This header is for functions regarding C-style strings, which are const char*, pointing to the start of memory where the character data is store (until a 0 byte / \0 is encountered). This header is also known a #include <cstring> in C++.
I think here you’re refering to the std::string from the C++ standard library. That’s included via #include <string>. Not string.h. Also, if you don’t do a using namespace std;, you have to write std::string instead of string. It is however considered not good practice to do that.
But, there’s also another dimension to it: std::string from the C++ standard library are convenient, since you can do addition and resizing and finding substrings etc directly on there, but they work by allocating memory on the heap, which is generally bad for small embedded devices. The Arduino String class works in approximately the same way, and thus also considered bad. (see this and this article). You may also find the first few paragaphs of this article interesting.
So I’d highly recommand to stay with C-style strings for the embedded world. For your code that would mean that you write normal strings into variables of type const char* or const char variablename.
The given str should be a const char*, since you probably do not modify the string inside the function, thus it stays constant. Same goes for executeCommand(). Setting a paramter to const will enable the compiler to do some optimizations, like putting a string or variables purely in Flash instead of RAM (and flash for init value).
Of course, you may still want to experiment with std::string. One would expect to be able to write
As you can pass a constant standard-string reference. Constant because again the string you’re passing shouldn’t need to be modified during sending. And a refernce because you don’t want to pass the std::string object by value – a refernce is a pointer under the hood here for all intents and purposes, but prettier.
|-- <ArduinoSTL> 1.1.0
Building in release mode
Checking size .pio\build\ATmega4809\firmware.elf
Advanced Memory Usage is available via "PlatformIO Home > Project Inspect"
RAM: [ ] 0.2% (used 10 bytes from 6144 bytes)
Flash: [ ] 2.6% (used 1278 bytes from 49152 bytes)
=========================== [SUCCESS] Took 1.74 seconds ===========================
Note that this also uses a neat trick: Although we have declared framework = arduino, and the Arduino framework will be compiled a part of it is needed by ArduinoSTL, we were are still able to override the main() function. Thus we bypass the Arduino entry point and the linker will throw out most of the Arduino framework that is not used.
If I added
on top and implemented main() as setup() and an empty loop, the program would grow to
RAM: [ ] 0.2% (used 14 bytes from 6144 bytes)
Flash: [ ] 3.1% (used 1536 bytes from 49152 bytes)
=========================== [SUCCESS] Took 2.13 seconds ===========================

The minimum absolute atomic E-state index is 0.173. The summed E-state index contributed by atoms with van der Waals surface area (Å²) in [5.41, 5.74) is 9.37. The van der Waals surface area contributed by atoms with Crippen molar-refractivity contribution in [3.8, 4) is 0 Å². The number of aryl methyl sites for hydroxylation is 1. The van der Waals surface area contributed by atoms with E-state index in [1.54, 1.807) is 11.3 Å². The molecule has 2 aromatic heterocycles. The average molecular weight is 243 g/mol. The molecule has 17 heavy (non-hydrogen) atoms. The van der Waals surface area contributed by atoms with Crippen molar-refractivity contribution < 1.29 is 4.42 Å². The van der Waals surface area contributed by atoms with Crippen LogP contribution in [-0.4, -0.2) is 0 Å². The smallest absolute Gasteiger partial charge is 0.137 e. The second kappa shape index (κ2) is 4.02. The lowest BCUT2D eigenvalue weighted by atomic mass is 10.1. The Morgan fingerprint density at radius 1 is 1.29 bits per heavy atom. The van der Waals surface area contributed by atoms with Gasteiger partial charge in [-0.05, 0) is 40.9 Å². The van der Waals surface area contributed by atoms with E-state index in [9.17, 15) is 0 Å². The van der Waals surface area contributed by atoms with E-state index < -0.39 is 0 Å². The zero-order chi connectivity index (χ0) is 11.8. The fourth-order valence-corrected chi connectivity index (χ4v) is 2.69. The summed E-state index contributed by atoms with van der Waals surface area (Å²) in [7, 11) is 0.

so we are able to throw quite a bit out if we abuse ArduinoSTL for just the string header while ignoring most of Arduino.
But yeah, this was a rather long expedition. Main take-aways are
if you want to be as memory-efficient as possible, only use C strings, aka const char* and string.h
using C++ std::string and the string header in C++ is not possible by default with AVR-GCC
but, can be supplemented by a library, for both Arduino cases and baremetal cases (if we accept that a tiny bit of Arduino code is in there as ArduinoSTL’s dependency)
if you want to stay 100% pure baremetal though, then either use C-strings or copy just the std::string implementation from ArduinoSTL in your project
know the dangers of heap-based string implementations like String and std::string
they still have their usefullness though, and if correctly used can also be efficient
thanks for this hugely comprehensive reply Max, much appreciated. I walked into arduino coding a few years ago and wrote my shaft encoder project in a few days. I chose it as a baremetal project as I knew the coding requirements and the project has some good requirements such as serial exchanges between mcus and the use of interrupts for the encoder changes. The baremetal stuff is an enjoyable excursion, but much harder as it’s closer to hardware (as the name implies…). I think it will become easier as I get to know the hardware more.
Thanks also for picking up on const correctness, I read the link and it makes sense to be const correct from the outset.
There are some conflicting resources out there (some of which seem credible) and that’s why I ended up posting my string problem.
I’ll stick with C strings, I also looked in the stdlib.h and there are functions to convert string to double and double to string, which is all I need re strings in this project.